# 7.7: Appendix - Magnetic Dipole and Electric Quadrupole Transitions

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The second term in the expansion in eq. (6.39) leads to magnetic dipole and electric quadrupole transitions, which we will describe here. The interaction potential is

$$V^{(2)}(t)=-\frac{q}{m}\left[i A_{0}(\hat{\varepsilon} \cdot \bar{p})(\bar{k} \cdot \bar{r}) e^{-i \omega t}-i A_{0}^{*}(\hat{\varepsilon} \cdot \bar{p})(\bar{k} \cdot \bar{r}) e^{i \omega t}\right]$$

We can use the identity

\begin{aligned} (\hat{\varepsilon} \cdot \bar{p})(\bar{k} \cdot \bar{r}) &=\hat{\varepsilon} \cdot(\overline{p r}) \cdot \bar{k} \\ &=\frac{1}{2} \hat{\varepsilon}(\overline{p r}-\overline{r p}) \bar{k}+\frac{1}{2} \hat{\varepsilon}(\overline{p r}+\overline{r p}) \bar{k} \end{aligned}

to separate V(t) into two distinct light–matter interaction terms:

$V^{(2)}(t)=V_{m a g}^{(2)}(t)+V_{Q}^{(2)}(t) \label{6.112}$

$V_{m a g}^{(2)}(t)=\frac{-i q}{2 m} \hat{\varepsilon} \cdot(\overline{p r}-\overline{r p}) \cdot \bar{k}\left(A_{0} e^{-i \omega t}+A_{0}^{*} e^{i \omega t}\right) \label{6.113}$

$V_{Q}^{(2)}(t)=\frac{-i q}{2 m} \hat{\varepsilon} \cdot(\overline{p r}+\overline{r p}) \cdot \bar{k}\left(A_{0} e^{-i \omega t}+A_{0}^{*} e^{i \omega t}\right) \label{6.114}$

where the first $$V_{\operatorname{mag}}^{(2)}$$ gives rise to magnetic dipole transitions, and the second $$V_{Q}^{(2)}$$ leads to electric quadrupole transitions.

For the notation above, $$\overline{p r}$$ represents an outer product (tensor product $$\bar{p}: \bar{r}$$), so that

$\hat{\varepsilon} \cdot(\overline{p r}) \cdot \bar{k}=\left(\begin{array}{lll} \varepsilon_{x} & \varepsilon_{y} & \varepsilon_{z} \end{array}\right)\left(\begin{array}{ccc} p_{x} r_{x} & p_{x} r_{y} & p_{x} r_{z} \\ p_{y} r_{x} & p_{y} r_{y} & p_{y} r_{z} \\ p_{z} r_{x} & p_{z} r_{y} & p_{z} r_{z} \end{array}\right)\left(\begin{array}{c} k_{x} \\ k_{y} \\ k_{z} \end{array}\right)$

This expression is meant to imply that the component of r that lies along k can influence the magnitude of p along $$\varepsilon$$. Alternatively this term could be written $$\sum_{a, b=x, y, z} \varepsilon_{a}\left(p_{a} r_{b}\right) k_{b}$$. These interaction potentials can be simplified and made more intuitive. Considering first eq. \ref{6.113}, we can use the vector identity $$(\bar{A} \times \bar{B}) \cdot(\bar{C} \times \bar{D})=(\bar{A} \times \bar{C})(\bar{B} \times \bar{D})-(\bar{A} \times \bar{D})(\bar{B} \times \bar{C})$$ to show

\begin{aligned} \frac{1}{2} \hat{\varepsilon} \cdot(\overline{p r}-\overline{r p}) \cdot \bar{k} &=\frac{1}{2}[(\hat{\varepsilon} \cdot \bar{p})(\bar{r} \cdot \bar{k})-(\hat{\varepsilon} \cdot \bar{r})(\bar{p} \cdot \bar{k})]=\frac{1}{2}[(\bar{k} \cdot \hat{\varepsilon}) \cdot(\bar{r} \times \bar{p})] \\ &=\frac{1}{2}(\bar{k} \times \hat{\varepsilon}) \cdot \bar{L} \end{aligned} \label{6.116}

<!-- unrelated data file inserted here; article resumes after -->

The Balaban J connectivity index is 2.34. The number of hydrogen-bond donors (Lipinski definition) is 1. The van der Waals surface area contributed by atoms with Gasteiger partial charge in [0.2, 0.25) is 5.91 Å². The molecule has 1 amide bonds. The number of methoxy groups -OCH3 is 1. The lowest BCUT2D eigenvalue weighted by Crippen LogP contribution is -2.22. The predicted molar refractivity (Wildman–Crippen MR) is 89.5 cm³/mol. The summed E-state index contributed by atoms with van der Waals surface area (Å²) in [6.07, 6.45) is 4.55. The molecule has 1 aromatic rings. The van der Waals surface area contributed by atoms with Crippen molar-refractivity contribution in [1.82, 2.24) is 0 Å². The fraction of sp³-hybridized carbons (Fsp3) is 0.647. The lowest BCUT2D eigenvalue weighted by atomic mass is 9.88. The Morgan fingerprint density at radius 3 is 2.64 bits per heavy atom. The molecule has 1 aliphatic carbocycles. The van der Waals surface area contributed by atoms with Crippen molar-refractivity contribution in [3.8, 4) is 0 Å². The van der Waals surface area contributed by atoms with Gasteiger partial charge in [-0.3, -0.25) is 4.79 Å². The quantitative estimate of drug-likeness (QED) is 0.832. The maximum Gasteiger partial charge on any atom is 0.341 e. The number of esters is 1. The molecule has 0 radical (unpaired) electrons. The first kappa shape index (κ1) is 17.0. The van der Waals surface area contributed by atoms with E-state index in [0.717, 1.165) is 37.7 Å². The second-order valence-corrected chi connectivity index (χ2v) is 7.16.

For electronic spectroscopy, $$\bar{L}$$ is the orbital angular momentum. Since the vector $$\bar{k} \times \hat{\varepsilon}$$ describes the direction of the magnetic field $$\bar{B}, \text {and since} A_{0}=B_{0} / 2 i k$$

$V_{m d}^{(2)}(t)=\frac{-q}{2 m} \bar{B}(t) \cdot \bar{L} \quad \bar{B}(t)=\bar{B}_{0} \cos \omega t$

$$\bar{B} \cdot \bar{L} \text {more generally is} \bar{B} \cdot(\bar{L}+2 \bar{S})$$ when considering the spin degrees of freedom. In the case of an electron,

$\frac{q \bar{L}}{m}=\frac{2 c}{\hbar} \beta \bar{L}=\frac{2 c}{\hbar} \bar{\mu}_{m a g}$

where the Bohr magneton $\beta=\sum_{i} e \hbar / 2 m_{i} c, \text {and} \bar{\mu}_{m a g}=\beta \bar{L}$ is the magnetic dipole operator. So we have the form for the magnetic dipole interaction

$V_{m a g}^{(2)}(t)=-\frac{c}{\hbar} \bar{B}(t) \cdot \bar{\mu}_{m a g}$

For electric quadrupole transitions, once can simplify eq. \ref{6.114} by evaluating matrix elements for the operator $$(\overline{p r}+\overline{r p})$$.

$\overline{p r}+\overline{r p}=\frac{i m}{\hbar}\left[\left[H_{0}, \bar{r}\right] \bar{r}-\bar{r}\left[\bar{r}, H_{0}\right]\right]=\frac{-i m}{\hbar}\left[\bar{r} \bar{r}, H_{0}\right]$

and

$V_{Q}^{(2)}(t)=\frac{-q}{2 \hbar} \hat{\varepsilon} \cdot\left[\bar{r} \bar{r}, H_{0}\right] \cdot \bar{k}\left(A_{0} e^{-i \omega t}+A_{0}^{*} e^{i \omega t}\right) \label{6.121}$

Here $$\bar{r} \bar{r}$$ is an outer product of vectors. For a system of many charges (i), we define the quadrupole moment, a traceless second rank tensor

$\begin{array}{l} \bar{Q}=\sum_{i} q_{i} \bar{r} \otimes \bar{r} \\ Q_{m n}=\sum_{i} q_{i}\left(3 r_{m i} \cdot r_{n i}-r_{i}^{2} \delta_{m n}\right) \quad m, n=x, y, z \end{array}$

Now, using $$A_{0}=E_{0} / 2 i \omega$$ eq. (\ref{6.121}) becomes

$V(t)=-\frac{1}{2 i \hbar \omega} \bar{E}(t) \cdot\left[\overline{\bar{Q}}, H_{0}\right] \cdot \hat{k} \quad \bar{E}(t)=\bar{E}_{0} \cos \omega t \label{6.123}$

Since the matrix element $$\left\langle k\left|\left[Q, H_{0}\right]\right| \ell\right\rangle=\hbar \omega_{k \ell} \overline{\bar{Q}}_{k \ell}$$, we can write the electric quadrupole transition moment as

\begin{aligned} V_{k \ell} &=\frac{i E_{0} \omega_{k \ell}}{2 \omega}\langle k|\hat{\varepsilon} \cdot \overline{\bar{Q}} \cdot \hat{k}| \ell\rangle \\ &=\frac{i E_{0} \omega_{k \ell}}{2 \omega} \overline{\bar{Q}}_{k \ell} \end{aligned}

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